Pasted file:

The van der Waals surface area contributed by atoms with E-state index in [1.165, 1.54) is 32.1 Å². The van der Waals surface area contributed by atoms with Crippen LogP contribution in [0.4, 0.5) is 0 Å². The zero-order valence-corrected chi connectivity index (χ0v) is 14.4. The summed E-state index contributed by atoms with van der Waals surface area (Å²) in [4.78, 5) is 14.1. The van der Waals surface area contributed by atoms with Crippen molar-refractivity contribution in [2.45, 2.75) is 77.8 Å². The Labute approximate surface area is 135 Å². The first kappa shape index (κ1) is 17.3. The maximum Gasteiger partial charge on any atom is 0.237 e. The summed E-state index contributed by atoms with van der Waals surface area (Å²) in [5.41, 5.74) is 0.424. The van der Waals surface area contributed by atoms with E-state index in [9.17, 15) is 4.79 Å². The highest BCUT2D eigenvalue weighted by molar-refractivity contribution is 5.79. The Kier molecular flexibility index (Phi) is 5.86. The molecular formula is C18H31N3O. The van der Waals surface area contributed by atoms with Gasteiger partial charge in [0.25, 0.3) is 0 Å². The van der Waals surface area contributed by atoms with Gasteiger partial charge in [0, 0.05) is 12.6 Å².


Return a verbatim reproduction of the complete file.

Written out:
The van der Waals surface area contributed by atoms with E-state index in [1.165, 1.54) is 32.1 Å². The van der Waals surface area contributed by atoms with Crippen LogP contribution in [0.4, 0.5) is 0 Å². The zero-order valence-corrected chi connectivity index (χ0v) is 14.4. The summed E-state index contributed by atoms with van der Waals surface area (Å²) in [4.78, 5) is 14.1. The van der Waals surface area contributed by atoms with Crippen molar-refractivity contribution in [2.45, 2.75) is 77.8 Å². The Labute approximate surface area is 135 Å². The first kappa shape index (κ1) is 17.3. The maximum Gasteiger partial charge on any atom is 0.237 e. The summed E-state index contributed by atoms with van der Waals surface area (Å²) in [5.41, 5.74) is 0.424. The van der Waals surface area contributed by atoms with E-state index in [9.17, 15) is 4.79 Å². The highest BCUT2D eigenvalue weighted by molar-refractivity contribution is 5.79. The Kier molecular flexibility index (Phi) is 5.86. The molecular formula is C18H31N3O. The van der Waals surface area contributed by atoms with Gasteiger partial charge in [0.25, 0.3) is 0 Å². The van der Waals surface area contributed by atoms with Gasteiger partial charge in [0, 0.05) is 12.6 Å².